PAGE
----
Measuring Resilience to Climate Change: The Benefits of Floodplain Land Conservation

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Monday, 3 February 2014: 11:45 AM
Room C108 (The Georgia World Congress Center )
Margaret A. Walls, Resources for the Future, Washington, DC; and C. Kousky

Communities are increasingly interested in land conservation as a means of reducing damages from flooding. Forests can intercept rainwater and their soils can store water, reducing the amount that reaches rivers and streams. Coastal wetlands and dunes can buffer storm surge, and strategically placed wetlands can store flood waters. Moreover, simply limiting the amount of development in risky areas can reduce exposure to hazards and lower damages. With climate change expected to worsen extreme weather events in many regions, this natural infrastructure approach holds great appeal.

But preserving land from development comes at a cost, and the benefits are highly uncertain; very few studies have attempted to measure the benefits—particularly under future climate conditions—and compare them to costs. We undertake such a study, evaluating a floodplain conservation investment, a greenway along the Meramec River in St. Louis County, Missouri.

This evaluation involves three steps. First, we estimate the opportunity costs of the investment – i.e., the value of the land in its next best use, which is residential development. We then calculate the flood damages avoided by keeping the land out of development—i.e, we compare losses under current conditions to those in a hypothetical counter-factual scenario in which the greenway lands are developed. We do this by undertaking a detailed parcel-level analysis using the User Defined Facility tool in the Hazus-MH flood model. Hazus-MH is a GIS-based model developed for the Federal Emergency Management Agency that includes a hydrology and hydraulics model coupled with a damage model relating flood depths to property damage. Finally, because creation of the greenway was motivated by the range of benefits it would provide, including aesthetic and recreational benefits, we undertake a hedonic price model to estimate the capitalization of proximity to the greenway in property values.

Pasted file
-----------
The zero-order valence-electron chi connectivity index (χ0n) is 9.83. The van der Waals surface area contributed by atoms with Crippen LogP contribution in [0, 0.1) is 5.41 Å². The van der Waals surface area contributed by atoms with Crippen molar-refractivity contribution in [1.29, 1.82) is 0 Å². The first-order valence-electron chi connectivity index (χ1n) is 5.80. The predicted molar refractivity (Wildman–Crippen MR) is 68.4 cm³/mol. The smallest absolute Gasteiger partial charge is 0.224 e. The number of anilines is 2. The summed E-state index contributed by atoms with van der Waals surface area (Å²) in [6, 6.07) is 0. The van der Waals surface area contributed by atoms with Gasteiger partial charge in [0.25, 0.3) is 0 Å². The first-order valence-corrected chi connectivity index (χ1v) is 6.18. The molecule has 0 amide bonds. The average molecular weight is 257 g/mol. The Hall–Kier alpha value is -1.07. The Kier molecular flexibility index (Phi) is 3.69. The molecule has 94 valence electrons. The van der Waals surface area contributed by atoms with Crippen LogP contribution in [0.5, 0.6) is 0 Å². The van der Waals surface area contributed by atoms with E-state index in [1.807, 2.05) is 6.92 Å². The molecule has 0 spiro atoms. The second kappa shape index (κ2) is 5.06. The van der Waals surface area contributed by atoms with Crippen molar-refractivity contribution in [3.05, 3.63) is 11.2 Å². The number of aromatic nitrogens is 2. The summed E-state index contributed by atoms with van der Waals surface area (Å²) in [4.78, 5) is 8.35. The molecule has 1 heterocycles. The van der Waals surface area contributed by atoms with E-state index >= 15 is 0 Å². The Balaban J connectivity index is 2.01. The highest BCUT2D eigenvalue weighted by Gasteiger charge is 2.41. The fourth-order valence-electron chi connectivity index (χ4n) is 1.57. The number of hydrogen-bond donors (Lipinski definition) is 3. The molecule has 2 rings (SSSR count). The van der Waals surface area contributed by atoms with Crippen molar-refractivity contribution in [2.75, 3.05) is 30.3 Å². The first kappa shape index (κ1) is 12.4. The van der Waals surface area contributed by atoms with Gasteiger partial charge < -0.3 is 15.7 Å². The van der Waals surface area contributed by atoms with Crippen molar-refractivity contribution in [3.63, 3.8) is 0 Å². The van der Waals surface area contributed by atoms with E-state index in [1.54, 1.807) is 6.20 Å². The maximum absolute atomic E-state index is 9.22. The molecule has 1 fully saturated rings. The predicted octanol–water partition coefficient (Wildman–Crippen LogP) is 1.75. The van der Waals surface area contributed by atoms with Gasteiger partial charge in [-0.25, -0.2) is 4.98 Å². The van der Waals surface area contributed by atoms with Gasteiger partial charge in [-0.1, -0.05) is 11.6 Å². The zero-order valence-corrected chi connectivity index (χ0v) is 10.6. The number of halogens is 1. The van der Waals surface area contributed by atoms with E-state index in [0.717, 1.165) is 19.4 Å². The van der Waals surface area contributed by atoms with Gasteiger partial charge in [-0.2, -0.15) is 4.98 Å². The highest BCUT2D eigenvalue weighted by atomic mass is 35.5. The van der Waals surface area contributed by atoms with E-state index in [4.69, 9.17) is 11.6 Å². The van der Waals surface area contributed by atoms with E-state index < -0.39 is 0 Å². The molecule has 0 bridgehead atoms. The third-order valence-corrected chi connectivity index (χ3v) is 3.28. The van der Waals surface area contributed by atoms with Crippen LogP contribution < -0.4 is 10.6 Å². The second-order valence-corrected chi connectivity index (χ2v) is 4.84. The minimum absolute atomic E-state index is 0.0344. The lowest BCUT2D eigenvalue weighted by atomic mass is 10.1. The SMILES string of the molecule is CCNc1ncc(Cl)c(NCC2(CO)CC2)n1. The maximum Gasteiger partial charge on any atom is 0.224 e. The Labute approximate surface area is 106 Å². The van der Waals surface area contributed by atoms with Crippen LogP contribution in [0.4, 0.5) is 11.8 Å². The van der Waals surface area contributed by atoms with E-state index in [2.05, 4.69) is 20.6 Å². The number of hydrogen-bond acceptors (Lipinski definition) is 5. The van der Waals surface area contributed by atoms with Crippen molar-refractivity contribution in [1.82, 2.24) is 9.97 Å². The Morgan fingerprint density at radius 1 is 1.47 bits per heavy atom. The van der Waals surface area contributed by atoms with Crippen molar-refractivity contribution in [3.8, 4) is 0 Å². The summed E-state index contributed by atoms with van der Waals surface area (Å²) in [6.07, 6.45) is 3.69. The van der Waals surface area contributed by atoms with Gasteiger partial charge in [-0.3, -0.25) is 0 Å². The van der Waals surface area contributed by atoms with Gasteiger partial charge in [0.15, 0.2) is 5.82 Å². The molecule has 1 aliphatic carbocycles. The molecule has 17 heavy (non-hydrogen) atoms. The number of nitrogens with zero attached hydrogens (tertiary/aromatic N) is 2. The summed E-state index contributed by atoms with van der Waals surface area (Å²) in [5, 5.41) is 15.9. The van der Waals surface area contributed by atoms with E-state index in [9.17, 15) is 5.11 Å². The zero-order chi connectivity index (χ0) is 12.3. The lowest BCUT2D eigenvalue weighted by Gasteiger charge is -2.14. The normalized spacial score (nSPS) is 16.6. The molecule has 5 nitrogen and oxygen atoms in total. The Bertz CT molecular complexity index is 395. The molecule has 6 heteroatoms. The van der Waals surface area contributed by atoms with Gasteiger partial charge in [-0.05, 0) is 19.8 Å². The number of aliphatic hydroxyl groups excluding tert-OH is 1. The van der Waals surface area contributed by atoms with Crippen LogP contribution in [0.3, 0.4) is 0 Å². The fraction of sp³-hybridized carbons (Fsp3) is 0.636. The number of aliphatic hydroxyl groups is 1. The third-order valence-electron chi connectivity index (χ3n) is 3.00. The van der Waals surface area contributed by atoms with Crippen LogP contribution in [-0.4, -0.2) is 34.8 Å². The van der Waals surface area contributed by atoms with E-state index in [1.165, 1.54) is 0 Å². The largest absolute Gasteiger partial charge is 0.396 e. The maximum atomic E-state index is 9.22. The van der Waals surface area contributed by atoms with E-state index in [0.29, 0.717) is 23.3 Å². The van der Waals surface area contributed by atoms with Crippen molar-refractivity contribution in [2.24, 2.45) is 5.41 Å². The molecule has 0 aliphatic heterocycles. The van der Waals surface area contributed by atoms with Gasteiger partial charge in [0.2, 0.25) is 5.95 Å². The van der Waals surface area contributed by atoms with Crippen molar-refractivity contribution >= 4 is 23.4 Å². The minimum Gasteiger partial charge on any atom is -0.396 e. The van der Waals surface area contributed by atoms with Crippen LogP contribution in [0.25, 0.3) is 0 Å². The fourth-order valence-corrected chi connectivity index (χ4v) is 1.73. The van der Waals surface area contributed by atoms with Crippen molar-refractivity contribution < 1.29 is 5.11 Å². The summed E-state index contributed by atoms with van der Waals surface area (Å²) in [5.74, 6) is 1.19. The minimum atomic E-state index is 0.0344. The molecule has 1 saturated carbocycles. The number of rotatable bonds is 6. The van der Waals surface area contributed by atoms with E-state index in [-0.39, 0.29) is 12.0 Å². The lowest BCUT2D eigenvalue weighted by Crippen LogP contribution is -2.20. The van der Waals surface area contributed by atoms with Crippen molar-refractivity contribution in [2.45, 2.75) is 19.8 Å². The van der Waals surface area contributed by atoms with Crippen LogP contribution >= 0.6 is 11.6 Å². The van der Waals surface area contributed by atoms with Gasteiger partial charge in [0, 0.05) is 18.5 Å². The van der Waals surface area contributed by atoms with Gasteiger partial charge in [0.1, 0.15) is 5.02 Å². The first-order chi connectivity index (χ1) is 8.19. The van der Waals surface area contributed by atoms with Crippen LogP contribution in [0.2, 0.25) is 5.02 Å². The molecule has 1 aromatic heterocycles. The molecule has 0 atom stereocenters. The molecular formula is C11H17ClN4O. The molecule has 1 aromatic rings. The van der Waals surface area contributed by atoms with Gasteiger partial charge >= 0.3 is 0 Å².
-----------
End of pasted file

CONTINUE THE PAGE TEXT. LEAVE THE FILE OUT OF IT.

We find that the benefits of increased property values are roughly equal to the avoided flood damages, and that taken together, the benefits of the greenway outweigh the opportunity costs of keeping the land out of development. We then reassess our estimate of avoided flood damages under a range of assumptions about future flooding in a world with climate change. Specifically, we look at increases in peak discharges and increases in the frequency of flood events. In all of our scenarios, there are added benefits from the greenway, reinforcing the positive net benefits from this investment. However, the main story is the value of the lands today, under current conditions; the additional benefits in the climate change scenarios are not large in magnitude.

This work is funded under a grant from NOAA's Climate Program Office's Climate and Societal Interactions, Sectoral Applications Research Program.